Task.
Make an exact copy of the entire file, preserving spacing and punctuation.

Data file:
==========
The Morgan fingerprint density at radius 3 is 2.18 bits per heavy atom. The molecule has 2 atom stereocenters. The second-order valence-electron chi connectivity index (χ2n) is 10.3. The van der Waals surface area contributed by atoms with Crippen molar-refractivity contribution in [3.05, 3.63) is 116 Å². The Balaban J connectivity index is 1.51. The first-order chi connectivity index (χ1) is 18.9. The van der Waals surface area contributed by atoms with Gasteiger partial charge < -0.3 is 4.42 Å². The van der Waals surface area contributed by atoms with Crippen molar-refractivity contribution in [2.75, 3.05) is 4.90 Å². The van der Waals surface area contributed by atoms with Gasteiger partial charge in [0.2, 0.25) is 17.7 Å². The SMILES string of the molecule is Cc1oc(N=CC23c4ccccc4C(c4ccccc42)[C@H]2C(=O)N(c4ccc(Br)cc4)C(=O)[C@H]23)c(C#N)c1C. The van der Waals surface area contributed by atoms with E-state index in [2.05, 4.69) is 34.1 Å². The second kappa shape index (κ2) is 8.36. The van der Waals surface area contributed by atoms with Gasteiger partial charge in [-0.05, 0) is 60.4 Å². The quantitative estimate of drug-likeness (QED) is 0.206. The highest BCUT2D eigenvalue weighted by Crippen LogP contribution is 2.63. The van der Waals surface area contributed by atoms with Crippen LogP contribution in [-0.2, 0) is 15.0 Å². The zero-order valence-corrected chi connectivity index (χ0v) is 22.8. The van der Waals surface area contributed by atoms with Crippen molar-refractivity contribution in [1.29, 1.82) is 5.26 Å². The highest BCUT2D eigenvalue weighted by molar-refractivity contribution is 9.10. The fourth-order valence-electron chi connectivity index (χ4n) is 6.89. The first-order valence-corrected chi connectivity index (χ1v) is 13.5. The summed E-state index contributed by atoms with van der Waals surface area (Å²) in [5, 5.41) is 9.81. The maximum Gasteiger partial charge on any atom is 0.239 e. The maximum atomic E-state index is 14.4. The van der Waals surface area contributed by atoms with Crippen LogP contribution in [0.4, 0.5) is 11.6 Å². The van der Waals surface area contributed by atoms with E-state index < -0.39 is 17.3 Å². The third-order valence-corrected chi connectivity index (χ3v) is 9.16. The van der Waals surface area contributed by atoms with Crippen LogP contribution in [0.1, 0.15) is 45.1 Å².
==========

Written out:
The Morgan fingerprint density at radius 3 is 2.18 bits per heavy atom. The molecule has 2 atom stereocenters. The second-order valence-electron chi connectivity index (χ2n) is 10.3. The van der Waals surface area contributed by atoms with Crippen molar-refractivity contribution in [3.05, 3.63) is 116 Å². The Balaban J connectivity index is 1.51. The first-order chi connectivity index (χ1) is 18.9. The van der Waals surface area contributed by atoms with Gasteiger partial charge < -0.3 is 4.42 Å². The van der Waals surface area contributed by atoms with Crippen molar-refractivity contribution in [2.75, 3.05) is 4.90 Å². The van der Waals surface area contributed by atoms with Gasteiger partial charge in [0.2, 0.25) is 17.7 Å². The SMILES string of the molecule is Cc1oc(N=CC23c4ccccc4C(c4ccccc42)[C@H]2C(=O)N(c4ccc(Br)cc4)C(=O)[C@H]23)c(C#N)c1C. The van der Waals surface area contributed by atoms with E-state index in [2.05, 4.69) is 34.1 Å². The second kappa shape index (κ2) is 8.36. The van der Waals surface area contributed by atoms with Gasteiger partial charge in [-0.05, 0) is 60.4 Å². The quantitative estimate of drug-likeness (QED) is 0.206. The highest BCUT2D eigenvalue weighted by Crippen LogP contribution is 2.63. The van der Waals surface area contributed by atoms with Crippen LogP contribution in [-0.2, 0) is 15.0 Å². The zero-order valence-corrected chi connectivity index (χ0v) is 22.8. The van der Waals surface area contributed by atoms with Crippen molar-refractivity contribution in [1.29, 1.82) is 5.26 Å². The highest BCUT2D eigenvalue weighted by molar-refractivity contribution is 9.10. The fourth-order valence-electron chi connectivity index (χ4n) is 6.89. The first-order valence-corrected chi connectivity index (χ1v) is 13.5. The summed E-state index contributed by atoms with van der Waals surface area (Å²) in [5, 5.41) is 9.81. The maximum Gasteiger partial charge on any atom is 0.239 e. The maximum atomic E-state index is 14.4. The van der Waals surface area contributed by atoms with Crippen LogP contribution in [0.4, 0.5) is 11.6 Å². The van der Waals surface area contributed by atoms with E-state index < -0.39 is 17.3 Å². The third-order valence-corrected chi connectivity index (χ3v) is 9.16. The van der Waals surface area contributed by atoms with Crippen LogP contribution in [0.1, 0.15) is 45.1 Å².